Drug abuse, innate immunity and hepatitis C virus

William Penn University, Filadelfia, Pennsylvania, United States
Reviews in Medical Virology (Impact Factor: 5.57). 09/2006; 16(5):311-27. DOI: 10.1002/rmv.508
Source: PubMed


Since its discovery in 1989, hepatitis C virus (HCV) has become a major public health problem. HCV chronically infects an estimated 170 million people worldwide. The seroprevalence of anti-HCV antibody in the United States has been estimated at 1.8%, which corresponds to approximately 4 million people. HCV is the most common chronic blood borne infection in the United States, and the leading cause of liver transplantation in developed countries. Injection drug use is the dominant mode of HCV transmission and accounts for up to 90% of current infections. Opiates and other drug abuse, such as alcohol, have been implicated as cofactors in the pathogenesis of HCV disease. Injection drug use has been the most common risk factor identified in alcoholics with HCV infection. Both opiates and alcohol contribute significantly to morbidity and mortality from HCV disease. These drugs most likely act synergistically to promote the development and progression of HCV disease. However, there is limited information available concerning the interaction of the drug abuse with the host cell innate immunity against HCV infection, which is a major barrier to fundamental understanding of the immunopathogenesis of HCV disease. Therefore, defining the role of the drug abuse in the development of chronic HCV infection is of crucial importance and should provide practical guidance toward the reduction of risk factors that interfere with therapeutic approaches for HCV infection and disease. This review paper focuses on the interplay between drug abuse (opiates and alcohol), innate immunity and HCV in the context of the development of HCV disease.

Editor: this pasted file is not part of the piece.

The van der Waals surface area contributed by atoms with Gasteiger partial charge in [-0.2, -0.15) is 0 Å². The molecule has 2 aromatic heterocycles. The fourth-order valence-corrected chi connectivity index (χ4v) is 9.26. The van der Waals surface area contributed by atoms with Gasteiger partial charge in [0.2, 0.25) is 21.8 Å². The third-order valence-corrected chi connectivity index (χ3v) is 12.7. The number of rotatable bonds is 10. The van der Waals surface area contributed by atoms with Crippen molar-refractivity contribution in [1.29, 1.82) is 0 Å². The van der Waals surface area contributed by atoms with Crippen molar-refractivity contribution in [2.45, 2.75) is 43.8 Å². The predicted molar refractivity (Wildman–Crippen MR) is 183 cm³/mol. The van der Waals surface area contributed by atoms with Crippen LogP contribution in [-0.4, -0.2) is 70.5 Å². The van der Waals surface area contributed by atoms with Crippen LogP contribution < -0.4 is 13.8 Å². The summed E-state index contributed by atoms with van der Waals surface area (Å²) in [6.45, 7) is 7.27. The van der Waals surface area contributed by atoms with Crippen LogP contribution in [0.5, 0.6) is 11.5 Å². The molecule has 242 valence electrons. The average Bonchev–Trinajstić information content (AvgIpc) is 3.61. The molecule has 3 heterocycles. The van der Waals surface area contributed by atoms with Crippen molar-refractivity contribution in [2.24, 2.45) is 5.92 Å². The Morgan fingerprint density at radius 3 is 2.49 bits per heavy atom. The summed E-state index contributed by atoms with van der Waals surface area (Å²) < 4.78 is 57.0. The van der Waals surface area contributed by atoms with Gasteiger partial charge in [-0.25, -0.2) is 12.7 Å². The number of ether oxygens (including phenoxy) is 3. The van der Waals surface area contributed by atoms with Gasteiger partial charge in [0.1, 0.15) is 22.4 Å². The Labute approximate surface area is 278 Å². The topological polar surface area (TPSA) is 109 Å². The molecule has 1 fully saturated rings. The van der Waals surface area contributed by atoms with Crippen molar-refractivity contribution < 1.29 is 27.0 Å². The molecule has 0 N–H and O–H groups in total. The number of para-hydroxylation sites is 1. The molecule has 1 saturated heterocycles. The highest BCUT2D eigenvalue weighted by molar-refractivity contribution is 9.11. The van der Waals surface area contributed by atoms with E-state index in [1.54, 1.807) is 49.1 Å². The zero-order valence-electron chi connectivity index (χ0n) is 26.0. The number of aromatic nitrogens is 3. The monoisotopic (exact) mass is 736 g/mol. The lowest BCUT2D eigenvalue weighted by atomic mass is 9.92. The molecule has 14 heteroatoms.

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    • "Although the role of opiates in promoting HIV disease progression is still debatable, overwhelming evidence indicates that heroin and other opiate derived substances affect both adaptive and innate immunity [20], [21], [22], [23]. Innate immunity is the first line of the defense mechanism against viral infections. "
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    ABSTRACT: Opioids exert a profound influence on immunomodulation and enhance HIV infection and replication. However, the mechanism(s) of their action remains to be determined. We thus investigated the impact of morphine on the intracellular innate antiviral immunity. Seven-day-cultured macrophages were infected with equal amounts of cell-free HIV Bal or SIV Delta(B670) for 2 h at 37°C after 24 h of treatment with or without morphine. Effect of morphine on HIV/SIV infection and replication was evaluated by HIV/SIV RT activity assay and indirect immunofluorescence for HIV p24 or SIV p28 antigen. The mRNA expression of cellular factors suppressed or induced by morphine treatment was analyzed by the real-time RT-PCR. We demonstrated that morphine treatment of human blood monocyte-derived macrophages significantly inhibited the expression of interferons (IFN-α, IFN-β and IFN-λ) and IFN-inducible genes (APOBEC3C/3F/3G and 3H). The further experiments showed that morphine suppressed the expression of several key elements (RIG-I and IRF-7) in IFN signaling pathway. In addition, morphine treatment induced the expression of suppressor of cytokine signaling protein-1, 2, 3 (SOCS-1, 2, 3) and protein inhibitors of activated STAT-1, 3, X, Y (PIAS-1, 3, X, Y), the key negative regulators of IFN signaling pathway. These findings indicate that morphine impairs intracellular innate antiviral mechanism(s) in macrophages, contributing to cell susceptibility to AIDS virus infection.
    Full-text · Article · Feb 2012 · PLoS ONE
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    • "In vitro studies implicated intravenous opioid abuse with promotion of HIV infection via decreased secretion of α and β chemokines and stimulation of chemokine receptors CCR5 and CCR3 (coreceptors for HIV) (Nath et al., 2002; Vallejo et al., 2004). At the same time, studies on hepatocytes indicated increased hepatitis C virus replication and decreased susceptibility to IFN-α therapy in the setting of chronic morphine treatment (Li et al., 2003; Zhang et al., 2006). Epidemiologic studies provide data on increased prevalence of opportunistic bacterial infections such as TB and pneumonia in IDUs, with a 10-fold increase in the incidence of pneumonia among this population (Hind, 1990; Perlman et al., 1995). "